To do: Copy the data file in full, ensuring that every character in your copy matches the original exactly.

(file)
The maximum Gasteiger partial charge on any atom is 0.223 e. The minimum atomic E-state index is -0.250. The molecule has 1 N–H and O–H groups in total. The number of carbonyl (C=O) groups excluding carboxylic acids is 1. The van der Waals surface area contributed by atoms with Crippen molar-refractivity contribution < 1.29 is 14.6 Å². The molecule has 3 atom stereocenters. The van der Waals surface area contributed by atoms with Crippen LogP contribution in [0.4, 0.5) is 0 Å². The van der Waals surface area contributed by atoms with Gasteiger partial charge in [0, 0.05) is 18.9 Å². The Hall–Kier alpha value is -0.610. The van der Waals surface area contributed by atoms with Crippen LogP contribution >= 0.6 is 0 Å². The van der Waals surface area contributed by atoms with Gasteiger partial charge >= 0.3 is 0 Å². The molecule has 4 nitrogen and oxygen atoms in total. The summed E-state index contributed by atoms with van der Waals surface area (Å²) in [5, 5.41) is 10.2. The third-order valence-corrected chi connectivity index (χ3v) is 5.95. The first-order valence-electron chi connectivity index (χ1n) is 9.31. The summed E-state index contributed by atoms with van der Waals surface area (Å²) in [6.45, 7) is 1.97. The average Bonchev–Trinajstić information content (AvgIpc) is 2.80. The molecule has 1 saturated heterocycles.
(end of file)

The maximum Gasteiger partial charge on any atom is 0.223 e. The minimum atomic E-state index is -0.250. The molecule has 1 N–H and O–H groups in total. The number of carbonyl (C=O) groups excluding carboxylic acids is 1. The van der Waals surface area contributed by atoms with Crippen molar-refractivity contribution < 1.29 is 14.6 Å². The molecule has 3 atom stereocenters. The van der Waals surface area contributed by atoms with Crippen LogP contribution in [0.4, 0.5) is 0 Å². The van der Waals surface area contributed by atoms with Gasteiger partial charge in [0, 0.05) is 18.9 Å². The Hall–Kier alpha value is -0.610. The van der Waals surface area contributed by atoms with Crippen LogP contribution >= 0.6 is 0 Å². The van der Waals surface area contributed by atoms with Gasteiger partial charge >= 0.3 is 0 Å². The molecule has 4 nitrogen and oxygen atoms in total. The summed E-state index contributed by atoms with van der Waals surface area (Å²) in [5, 5.41) is 10.2. The third-order valence-corrected chi connectivity index (χ3v) is 5.95. The first-order valence-electron chi connectivity index (χ1n) is 9.31. The summed E-state index contributed by atoms with van der Waals surface area (Å²) in [6.45, 7) is 1.97. The average Bonchev–Trinajstić information content (AvgIpc) is 2.80. The molecule has 1 saturated heterocycles.